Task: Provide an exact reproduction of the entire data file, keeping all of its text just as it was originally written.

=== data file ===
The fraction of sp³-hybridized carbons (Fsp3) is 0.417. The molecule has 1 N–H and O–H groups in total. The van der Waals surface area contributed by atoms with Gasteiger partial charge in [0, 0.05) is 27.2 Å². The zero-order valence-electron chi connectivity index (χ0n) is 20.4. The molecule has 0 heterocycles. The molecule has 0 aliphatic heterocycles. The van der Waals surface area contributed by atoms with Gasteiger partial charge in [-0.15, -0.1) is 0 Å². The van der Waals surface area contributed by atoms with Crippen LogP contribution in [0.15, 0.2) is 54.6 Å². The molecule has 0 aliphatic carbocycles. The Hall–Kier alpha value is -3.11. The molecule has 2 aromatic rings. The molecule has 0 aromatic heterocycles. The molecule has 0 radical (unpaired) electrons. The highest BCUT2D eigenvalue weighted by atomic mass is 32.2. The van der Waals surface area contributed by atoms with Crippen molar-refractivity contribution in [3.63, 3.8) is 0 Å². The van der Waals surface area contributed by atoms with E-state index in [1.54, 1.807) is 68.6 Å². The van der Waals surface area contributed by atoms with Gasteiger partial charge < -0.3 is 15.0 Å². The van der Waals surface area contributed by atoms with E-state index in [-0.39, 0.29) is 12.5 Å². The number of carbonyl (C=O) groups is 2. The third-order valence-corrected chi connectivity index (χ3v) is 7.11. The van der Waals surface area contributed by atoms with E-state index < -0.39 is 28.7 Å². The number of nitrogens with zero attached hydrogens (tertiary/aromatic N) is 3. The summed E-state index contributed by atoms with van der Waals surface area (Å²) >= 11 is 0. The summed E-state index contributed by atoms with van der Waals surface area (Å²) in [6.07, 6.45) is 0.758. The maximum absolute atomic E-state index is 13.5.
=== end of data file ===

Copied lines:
The fraction of sp³-hybridized carbons (Fsp3) is 0.417. The molecule has 1 N–H and O–H groups in total. The van der Waals surface area contributed by atoms with Gasteiger partial charge in [0, 0.05) is 27.2 Å². The zero-order valence-electron chi connectivity index (χ0n) is 20.4. The molecule has 0 heterocycles. The molecule has 0 aliphatic heterocycles. The van der Waals surface area contributed by atoms with Gasteiger partial charge in [-0.15, -0.1) is 0 Å². The van der Waals surface area contributed by atoms with Crippen LogP contribution in [0.15, 0.2) is 54.6 Å². The molecule has 0 aliphatic carbocycles. The Hall–Kier alpha value is -3.11. The molecule has 2 aromatic rings. The molecule has 0 aromatic heterocycles. The molecule has 0 radical (unpaired) electrons. The highest BCUT2D eigenvalue weighted by atomic mass is 32.2. The van der Waals surface area contributed by atoms with Crippen molar-refractivity contribution in [3.63, 3.8) is 0 Å². The van der Waals surface area contributed by atoms with E-state index in [1.54, 1.807) is 68.6 Å². The van der Waals surface area contributed by atoms with Gasteiger partial charge < -0.3 is 15.0 Å². The van der Waals surface area contributed by atoms with E-state index in [-0.39, 0.29) is 12.5 Å². The number of carbonyl (C=O) groups is 2. The third-order valence-corrected chi connectivity index (χ3v) is 7.11. The van der Waals surface area contributed by atoms with E-state index < -0.39 is 28.7 Å². The number of nitrogens with zero attached hydrogens (tertiary/aromatic N) is 3. The summed E-state index contributed by atoms with van der Waals surface area (Å²) >= 11 is 0. The summed E-state index contributed by atoms with van der Waals surface area (Å²) in [6.07, 6.45) is 0.758. The maximum absolute atomic E-state index is 13.5.